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It is not often that you hear of a museum that was never meant to be, but one is about to be constructed is a 20,000 foot facility overlooking the New York skyline. The New Jersey Naval Museum will be expanding and will also incorporate maritime history of the state of New Jersey to help teach about the naval history of this great state on the Atlantic Ocean. The new museum will be called the New Jersey Naval and Maritime Museum, and will be the centerpiece of the waterfront rejuvenation project in the city of Hoboken.

While the Vietnam War was raging in 1971, nobody was thinking about building a naval museum in New Jersey. Several submarine veterans got together and wanted to create a small memorial to fellow submariners still on eternal patrol. This was the beginning of the Submarine Memorial Association that would become the caretakers of this memorial. From this small start, a request was sent to Washington for a donation of a torpedo to be used as a part of a memorial to be erected in Hackensack, New Jersey, on land cordially donated by Mr. Malcolm Borg, owner of the New Jersey newspaper The Bergen Record.

The request was returned approved, with a small catch-the torpedo was aboard USS LING (SS 297). As an Act of Congress on 28 June 1972, USS LING was to be turned over to the Submarine Memorial Association as a memorial. On 13 January 1973 LING was transferred from the Broolclyn Navy Yard and arrived at Borg Park to start her new life as a memorial, and a symbol of American dedication to defending the free world against foreign aggressors.

The submarine and museum are currently open from 10 AM until 5 PM Wednesday through Sunday. The museum is located on the corner of Court and River Streets across from the Bergen County Courthouse in Hackensack. There is easy access from all major roads. If there are any question please feel free to call or write. The phone number is (201) 342-3268, and the address is P.O. Box 395, Hackensack, New Jersey 07602-0395. USS LING (SS 297) is one of the last Balao class fleet boats to be built. These boats were constructed to bring the war to Imperial Japan while the surface Navy rebuilt after the attack on Pearl Harbor. It was also this same type of submarine that rescued then LT George Bush after his Avenger was shot down during an attack on a Japanese held island.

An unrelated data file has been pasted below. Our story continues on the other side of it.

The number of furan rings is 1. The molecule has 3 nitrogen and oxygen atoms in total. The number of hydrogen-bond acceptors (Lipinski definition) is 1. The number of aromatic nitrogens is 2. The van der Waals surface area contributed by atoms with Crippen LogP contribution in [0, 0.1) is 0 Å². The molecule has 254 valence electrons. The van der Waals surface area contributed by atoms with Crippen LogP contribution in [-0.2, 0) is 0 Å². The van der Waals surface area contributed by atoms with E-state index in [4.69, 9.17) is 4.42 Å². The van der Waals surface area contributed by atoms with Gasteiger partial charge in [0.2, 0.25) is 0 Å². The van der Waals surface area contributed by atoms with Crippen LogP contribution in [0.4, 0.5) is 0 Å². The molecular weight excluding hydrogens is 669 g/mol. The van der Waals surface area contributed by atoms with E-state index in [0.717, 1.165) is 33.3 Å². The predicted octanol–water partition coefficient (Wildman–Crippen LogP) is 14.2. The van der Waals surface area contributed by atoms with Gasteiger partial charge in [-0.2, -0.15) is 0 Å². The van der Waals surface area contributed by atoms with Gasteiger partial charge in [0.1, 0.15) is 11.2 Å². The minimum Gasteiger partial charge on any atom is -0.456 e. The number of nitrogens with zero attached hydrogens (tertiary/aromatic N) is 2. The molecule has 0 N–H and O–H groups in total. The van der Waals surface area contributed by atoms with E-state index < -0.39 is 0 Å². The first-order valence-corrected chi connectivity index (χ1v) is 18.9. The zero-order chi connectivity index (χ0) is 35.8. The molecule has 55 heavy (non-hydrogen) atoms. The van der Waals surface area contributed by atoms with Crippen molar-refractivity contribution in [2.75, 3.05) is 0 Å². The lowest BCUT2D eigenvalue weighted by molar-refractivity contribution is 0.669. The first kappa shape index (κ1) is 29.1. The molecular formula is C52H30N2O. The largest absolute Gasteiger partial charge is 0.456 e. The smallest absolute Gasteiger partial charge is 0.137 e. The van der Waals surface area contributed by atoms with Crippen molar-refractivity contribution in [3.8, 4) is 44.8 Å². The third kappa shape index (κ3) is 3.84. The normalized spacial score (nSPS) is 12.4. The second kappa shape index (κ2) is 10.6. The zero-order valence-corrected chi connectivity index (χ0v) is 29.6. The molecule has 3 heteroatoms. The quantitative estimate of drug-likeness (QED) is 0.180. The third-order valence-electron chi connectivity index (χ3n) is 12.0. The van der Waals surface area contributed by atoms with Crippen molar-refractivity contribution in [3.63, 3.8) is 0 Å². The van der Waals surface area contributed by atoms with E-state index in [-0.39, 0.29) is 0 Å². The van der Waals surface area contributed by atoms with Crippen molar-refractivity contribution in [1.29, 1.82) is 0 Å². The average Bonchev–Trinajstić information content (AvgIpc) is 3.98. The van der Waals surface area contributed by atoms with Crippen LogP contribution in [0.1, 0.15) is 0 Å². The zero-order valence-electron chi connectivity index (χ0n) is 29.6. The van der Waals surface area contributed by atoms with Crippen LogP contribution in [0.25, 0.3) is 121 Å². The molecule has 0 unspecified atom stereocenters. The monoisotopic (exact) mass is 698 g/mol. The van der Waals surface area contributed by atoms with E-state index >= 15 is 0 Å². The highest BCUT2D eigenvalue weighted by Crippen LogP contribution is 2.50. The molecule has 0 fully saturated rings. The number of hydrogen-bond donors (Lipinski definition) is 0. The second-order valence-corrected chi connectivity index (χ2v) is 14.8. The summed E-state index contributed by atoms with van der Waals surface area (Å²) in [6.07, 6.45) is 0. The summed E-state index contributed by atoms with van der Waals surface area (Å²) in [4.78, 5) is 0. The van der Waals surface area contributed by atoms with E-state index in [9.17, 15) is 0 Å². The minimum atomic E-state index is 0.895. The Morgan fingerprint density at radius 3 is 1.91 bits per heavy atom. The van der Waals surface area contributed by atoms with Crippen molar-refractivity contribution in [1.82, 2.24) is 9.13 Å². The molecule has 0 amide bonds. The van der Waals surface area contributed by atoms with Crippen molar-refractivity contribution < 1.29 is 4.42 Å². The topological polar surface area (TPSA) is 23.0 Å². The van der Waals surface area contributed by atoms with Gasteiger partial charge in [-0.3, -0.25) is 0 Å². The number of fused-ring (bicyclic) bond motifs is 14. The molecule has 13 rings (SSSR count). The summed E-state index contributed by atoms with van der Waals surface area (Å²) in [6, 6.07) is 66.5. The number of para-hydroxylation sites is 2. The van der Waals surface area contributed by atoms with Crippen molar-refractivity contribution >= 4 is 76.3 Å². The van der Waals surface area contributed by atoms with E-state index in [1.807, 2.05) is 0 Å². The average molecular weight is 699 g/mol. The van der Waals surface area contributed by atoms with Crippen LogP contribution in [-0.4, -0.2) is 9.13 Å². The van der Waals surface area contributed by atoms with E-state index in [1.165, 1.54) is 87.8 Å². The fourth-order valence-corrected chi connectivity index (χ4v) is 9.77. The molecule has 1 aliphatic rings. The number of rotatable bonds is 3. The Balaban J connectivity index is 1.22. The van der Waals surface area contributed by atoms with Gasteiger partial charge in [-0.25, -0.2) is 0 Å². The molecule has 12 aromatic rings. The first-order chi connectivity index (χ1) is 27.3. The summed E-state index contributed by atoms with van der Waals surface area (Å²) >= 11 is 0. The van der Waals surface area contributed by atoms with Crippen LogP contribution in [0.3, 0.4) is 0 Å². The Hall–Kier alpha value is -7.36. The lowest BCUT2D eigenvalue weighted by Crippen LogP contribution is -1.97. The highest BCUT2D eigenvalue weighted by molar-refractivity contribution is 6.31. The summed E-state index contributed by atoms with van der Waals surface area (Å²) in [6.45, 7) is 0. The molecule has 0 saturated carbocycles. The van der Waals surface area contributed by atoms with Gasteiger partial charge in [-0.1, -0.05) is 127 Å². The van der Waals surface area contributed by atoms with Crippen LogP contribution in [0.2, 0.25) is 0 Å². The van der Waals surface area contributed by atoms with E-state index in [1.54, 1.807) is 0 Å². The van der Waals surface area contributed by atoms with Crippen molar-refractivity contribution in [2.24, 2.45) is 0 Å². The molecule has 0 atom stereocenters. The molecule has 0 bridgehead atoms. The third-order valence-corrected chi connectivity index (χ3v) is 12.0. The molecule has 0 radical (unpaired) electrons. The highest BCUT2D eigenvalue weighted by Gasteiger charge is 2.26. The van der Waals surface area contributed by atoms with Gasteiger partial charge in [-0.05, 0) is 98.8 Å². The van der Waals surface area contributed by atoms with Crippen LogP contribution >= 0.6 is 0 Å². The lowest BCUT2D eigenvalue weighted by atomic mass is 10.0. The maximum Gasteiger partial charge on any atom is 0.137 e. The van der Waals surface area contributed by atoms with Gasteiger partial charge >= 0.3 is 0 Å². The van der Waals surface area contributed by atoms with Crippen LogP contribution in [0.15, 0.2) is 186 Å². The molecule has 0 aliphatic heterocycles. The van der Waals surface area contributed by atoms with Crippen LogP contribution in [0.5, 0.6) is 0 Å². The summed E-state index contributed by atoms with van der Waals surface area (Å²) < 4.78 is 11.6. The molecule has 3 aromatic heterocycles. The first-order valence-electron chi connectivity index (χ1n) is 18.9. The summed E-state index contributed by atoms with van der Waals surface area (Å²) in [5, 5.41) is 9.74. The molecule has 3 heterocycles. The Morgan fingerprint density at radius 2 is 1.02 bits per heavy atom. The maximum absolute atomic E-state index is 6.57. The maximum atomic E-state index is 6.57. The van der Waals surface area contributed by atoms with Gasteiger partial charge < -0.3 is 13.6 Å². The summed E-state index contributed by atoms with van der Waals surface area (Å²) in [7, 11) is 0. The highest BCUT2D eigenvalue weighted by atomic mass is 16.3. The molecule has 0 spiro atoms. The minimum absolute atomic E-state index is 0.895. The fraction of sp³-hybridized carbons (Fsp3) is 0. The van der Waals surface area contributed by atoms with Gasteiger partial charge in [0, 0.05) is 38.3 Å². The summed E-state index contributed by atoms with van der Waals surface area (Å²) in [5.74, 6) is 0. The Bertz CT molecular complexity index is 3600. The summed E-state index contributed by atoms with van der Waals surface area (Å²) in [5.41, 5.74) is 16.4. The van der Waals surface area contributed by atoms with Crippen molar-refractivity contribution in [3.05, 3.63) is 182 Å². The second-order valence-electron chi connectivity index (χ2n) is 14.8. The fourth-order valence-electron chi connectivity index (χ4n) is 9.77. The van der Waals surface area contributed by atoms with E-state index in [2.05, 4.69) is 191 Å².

The keel of LING was laid down on 02 November 1942 at the Cramp Shipyard of Philadelphia, but she was finally finished by the Boston Shipyard. She was commissioned on 08 June 1945. LING is 312 feet long and measures 27 feet at the beam. She displaces 2040 tons. When on active duty, she had a complement of 80 officers and men, and had an armament capacity of 24 torpedoes or 40 mines.

When pulling up to the museum it is hard not to see LING, but your eyes are quiclcly taken away by the large vintage missile collection on the Memorial lawn next to the monuments to the ships on eternal patrol. Many of these authentic missiles are of Korean War vintage which makes them a rare sight even to an avid museum buff.

The New Jersey Naval and Maritime Museum is proud to announce that the surviving members of the World War II destroyer escort USS MASON (DE 191) will be donating all remaining records, paperwork, and photos to be maintained on display to protect her place in history. USS MASON was the only ship with an almost all African-American crew. She had won several awards, but due to racism, she did not receive the recognition that she deserved until 50 years later from President Clinton.

The museum also has numerous artifacts, photos, miniatures, and memorabilia of submarine history. The new museum shall be greatly expanded to cover other naval elements such as surface warfare, naval air warfare, and special warfare. The museum shall also incorporate maritime history of New Jersey going back before the Dutch and the British settled this area.

People have asked why a naval museum in New Jersey? Most people don’t think of the amount of shipping that comes into New Jersey from all over the globe. Many of the large shipping companies’ headquarters are located right here. John Holland designed and built his submarines here in Paterson until he moved to Elizabethport and merged his company with the Electric Launch Company. This merger led to the creation of the General Dynamics Electric Boat Company, maker of today’s modem nuclear attack subs.